Seriously, what’s up with young people these days? The young people I supervise are nothing like I was at their age. They’re lazy, entitled, narcissistic and they have no work ethic. I can’t get them to stay 15 minutes past quitting time to finish up a job and they want a promotion 10 minutes after they are hired. They don’t want to pay their dues like we did. They got trophies just for showing up as kids and now they want the same at work. And the other day one of them brought their mother to work to sit in on their performance evaluation. I’m at wit’s end with these kids. Maybe if they stopped living in their parents’ basements and had to earn a living to support themselves they would shape up.
—Pulling my gray hair out
Dr. Donna Says . . .
Clearly, you’re having some issues adjusting to the new normal of the workplace—which, for the first time in history, encompasses a mix of as many as five different generations at once. That’s a lot of diversity of experience and perspective based on the influences of the shared experience of the cohort group.
The group you are referring to is the Millennials, also known as Gen Y, born between the early 1980s and the early 2000s (there is some debate about the exact parameters that make up each of the generational periods). You’re certainly not the first to voice these criticisms about this generation. In fact, so much has been written about them, fraught with disapproval and reproach, that Millennials have been tagged “the generation we love to hate.”
Even Time magazine jumped on that bandwagon. In 2013, the magazine featured Millennials on its cover, proclaiming, “Millennials are lazy, entitled narcissists who still live with their parents.”
Let’s take a deeper look at some of the issues you are having with your Millennial colleagues and subordinates.
It’s true that many more young people are living in their parents’ basement (or at least not leaving the nest) than ever before. The facts:
• In 1960 less than one in six 25-year-olds still lived with mom and dad.
• In 2015, nearly one in three did.
• In 2016 the PEW Research Group reported that for the first time in well over a century, more young people are living with their parents than with a spouse or partner.
There are a lot of opinions about this stay-at-home phenomenon. Typically, the economy and poor job prospects are cited as contributing factors. However, not everyone shares this view.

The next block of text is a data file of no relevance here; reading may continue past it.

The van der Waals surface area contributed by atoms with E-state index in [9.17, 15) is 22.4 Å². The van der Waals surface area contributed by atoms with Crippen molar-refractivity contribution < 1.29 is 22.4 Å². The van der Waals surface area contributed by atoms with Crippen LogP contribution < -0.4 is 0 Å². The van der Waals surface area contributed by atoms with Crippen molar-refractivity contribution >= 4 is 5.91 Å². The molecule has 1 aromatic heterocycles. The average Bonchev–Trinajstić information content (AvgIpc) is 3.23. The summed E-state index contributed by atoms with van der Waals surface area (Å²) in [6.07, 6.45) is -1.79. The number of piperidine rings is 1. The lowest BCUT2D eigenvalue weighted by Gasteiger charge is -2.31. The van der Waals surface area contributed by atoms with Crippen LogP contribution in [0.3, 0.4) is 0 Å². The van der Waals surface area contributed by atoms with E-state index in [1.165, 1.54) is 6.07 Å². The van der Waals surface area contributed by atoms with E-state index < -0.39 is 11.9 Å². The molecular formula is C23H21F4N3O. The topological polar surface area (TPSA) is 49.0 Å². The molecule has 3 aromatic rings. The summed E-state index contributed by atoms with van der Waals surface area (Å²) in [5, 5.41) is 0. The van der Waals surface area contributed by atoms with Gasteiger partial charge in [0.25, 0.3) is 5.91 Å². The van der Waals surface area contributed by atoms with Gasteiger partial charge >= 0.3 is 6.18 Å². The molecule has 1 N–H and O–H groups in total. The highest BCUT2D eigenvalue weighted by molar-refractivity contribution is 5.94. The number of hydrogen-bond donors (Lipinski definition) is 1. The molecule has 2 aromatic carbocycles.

In 2012 the New Yorker published an opinion piece, notably entitled Spoiled Rotten, which concluded that the “failure to launch” experienced by Millennials was a direct result of being pampered and overindulged. In 2014, Forbes ran the article The Dirty 30s: Over 40% Of Oldest Millennials Are Still Financially Dependent on Mom and Dad, noting that a third of the eldest of the Millennial group had yet to find full-time work in their field, despite having graduated with college degrees over a decade prior.
This generation was certainly raised under different circumstances than any generation previously. Millennials’ experience growing up in family and school contexts, along with their early and ubiquitous exposure to technology and mass media, has been attributed to making them self-confident, social, technologically sophisticated, action bent, goal oriented, civic minded, and accustomed to functioning as part of a team. On the other hand, it has also been blamed for making them impatient, demanding, stressed out, sheltered, materialistic, entitled and self-centered.
Many parents of Millennials, desiring to “do it differently” than their own strict, authoritarian upbringing, where they were expected to be “seen and not heard,” allowed their children to have input into family decisions, even discipline issues. Thus, Millennials have always felt that they have the right to negotiate with everyone about everything. And they do challenge anyone at any time with the expectation that they have an equal say in the outcome. To traditional authority figures this feels disrespectful, insubordinate and non-compliant.
Unlike many previous generations who actively assert their independence, Millennials typically remain close to (and yes, sometimes dependent upon) their parents through their young adult years and they turn to their parents to intervene when organizations don’t meet their needs.